'Gripping and unpredictable, with a hero you won't forget.' - John Boyne, author of The Boy in The Striped Pyjamas An old man tells his grandson that there is a battle raging inside him, inside all of us. A terrible battle between two wolves. One wolf is bad – pride, jealousy, greed. The other wolf is good – kindness, hope, truth. The child asks, ‘Who will win?' The grandfather answers simply, ‘The one you feed.' One afternoon, police officers show up at Ben Silver's front door. Minutes after they leave, his parents arrive home. Ben and his little sister Olive are bundled into the car and told they're going on a holiday. But are they? It doesn't take long for Ben to realise that his parents are in trouble. Ben's always dreamt of becoming a detective – his dad even calls him ‘Cop'. Now Ben gathers evidence and tries to uncover what his parents have done. The problem is, if he figures it out, what does he do? Tell someone? Or keep the secret and live life on the run? 'A high stakes adventure that will keep you guessing and breathless until the very end.' Michael Gerard Bauer, author of Don't Call Me Ishmael
Twelve-year-old Ben has always wanted to be a detective, his dad even calls him "Cop". Then one afternoon real police officers turn up at the front door looking for Ben's parents. Shortly after they leave, Ben's parents arrive in a flurry of activity - the family is going on a holiday and must leave immediately. Ben is confused and a little wary but goes along with the story. It does not take long for him to realise that something is wrong, his parents are in trouble, and he is determined to find out the real story. But what happens when he learns the truth? If they are in trouble, should he turn them in? Or should he protect his family?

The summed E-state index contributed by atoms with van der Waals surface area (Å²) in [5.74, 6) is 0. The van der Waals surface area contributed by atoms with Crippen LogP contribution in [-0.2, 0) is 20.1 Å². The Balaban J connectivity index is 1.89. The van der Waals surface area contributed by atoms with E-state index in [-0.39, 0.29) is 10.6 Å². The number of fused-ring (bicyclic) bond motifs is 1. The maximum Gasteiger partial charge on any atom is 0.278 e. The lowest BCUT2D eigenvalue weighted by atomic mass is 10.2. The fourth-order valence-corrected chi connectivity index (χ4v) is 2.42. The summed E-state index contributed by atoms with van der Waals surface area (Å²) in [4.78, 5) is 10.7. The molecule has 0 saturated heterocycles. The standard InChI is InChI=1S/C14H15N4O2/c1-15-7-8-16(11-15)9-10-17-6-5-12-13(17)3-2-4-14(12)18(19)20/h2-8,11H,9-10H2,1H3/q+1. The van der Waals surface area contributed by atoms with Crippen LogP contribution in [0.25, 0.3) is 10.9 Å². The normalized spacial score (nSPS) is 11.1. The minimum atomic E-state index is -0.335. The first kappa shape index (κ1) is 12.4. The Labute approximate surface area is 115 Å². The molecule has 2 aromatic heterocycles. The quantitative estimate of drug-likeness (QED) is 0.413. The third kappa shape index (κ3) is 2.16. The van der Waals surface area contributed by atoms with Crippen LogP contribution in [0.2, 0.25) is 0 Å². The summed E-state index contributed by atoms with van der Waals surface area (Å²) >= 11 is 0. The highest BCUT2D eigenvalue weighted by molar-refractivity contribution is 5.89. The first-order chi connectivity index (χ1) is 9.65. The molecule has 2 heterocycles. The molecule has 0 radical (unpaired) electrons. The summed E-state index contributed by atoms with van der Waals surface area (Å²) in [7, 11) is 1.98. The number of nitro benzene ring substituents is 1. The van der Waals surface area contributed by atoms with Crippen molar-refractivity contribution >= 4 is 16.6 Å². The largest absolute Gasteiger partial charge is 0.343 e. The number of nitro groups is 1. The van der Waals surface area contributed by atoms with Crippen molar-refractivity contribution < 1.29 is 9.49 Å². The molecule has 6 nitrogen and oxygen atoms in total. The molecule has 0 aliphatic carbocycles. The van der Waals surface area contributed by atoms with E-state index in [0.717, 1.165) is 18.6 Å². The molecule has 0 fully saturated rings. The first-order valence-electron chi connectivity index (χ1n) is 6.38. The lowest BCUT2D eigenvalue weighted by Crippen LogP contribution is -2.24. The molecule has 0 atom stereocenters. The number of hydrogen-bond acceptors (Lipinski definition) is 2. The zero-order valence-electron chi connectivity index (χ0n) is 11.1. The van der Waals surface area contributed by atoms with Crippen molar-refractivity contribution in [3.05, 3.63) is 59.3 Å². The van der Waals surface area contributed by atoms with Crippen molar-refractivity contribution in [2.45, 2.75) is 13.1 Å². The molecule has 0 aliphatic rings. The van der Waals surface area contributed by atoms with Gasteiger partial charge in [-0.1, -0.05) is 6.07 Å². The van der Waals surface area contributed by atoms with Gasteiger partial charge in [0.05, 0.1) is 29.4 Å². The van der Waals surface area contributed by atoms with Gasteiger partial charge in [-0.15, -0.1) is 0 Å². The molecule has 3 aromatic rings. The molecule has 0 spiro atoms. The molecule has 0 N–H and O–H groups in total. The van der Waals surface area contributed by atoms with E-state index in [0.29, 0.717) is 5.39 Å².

This is a gripping mystery story in which a young boy is given some heavy responsibilities by some irresponsible parents. Ben is determined and protective of his younger sister, against a father who is sometimes physically and emotionally abusive. Unable to understand why his mother does not stick up for her children, Ben is losing patience with her and beginning to embrace his own independence as an almost-young adult. We are, however, often reminded that he is still a child - often uncertain and frightened. As the family takes refuge in a remote mountain shack, Ben becomes increasingly aware of the strange situation the family is in and the decisions he must make in order to protect himself and his sister. Ben is faced with a difficult moral dilemma and one that could provoke some interesting discussions in the classroom. This gives some extra substance to what is already a fast-paced and sometimes dramatic thriller, great for reluctant readers and more able readers alike. Recommended for competant readers aged 10-12 and perhaps more reluctant and lower level readers aged 12-14.
Review by Erin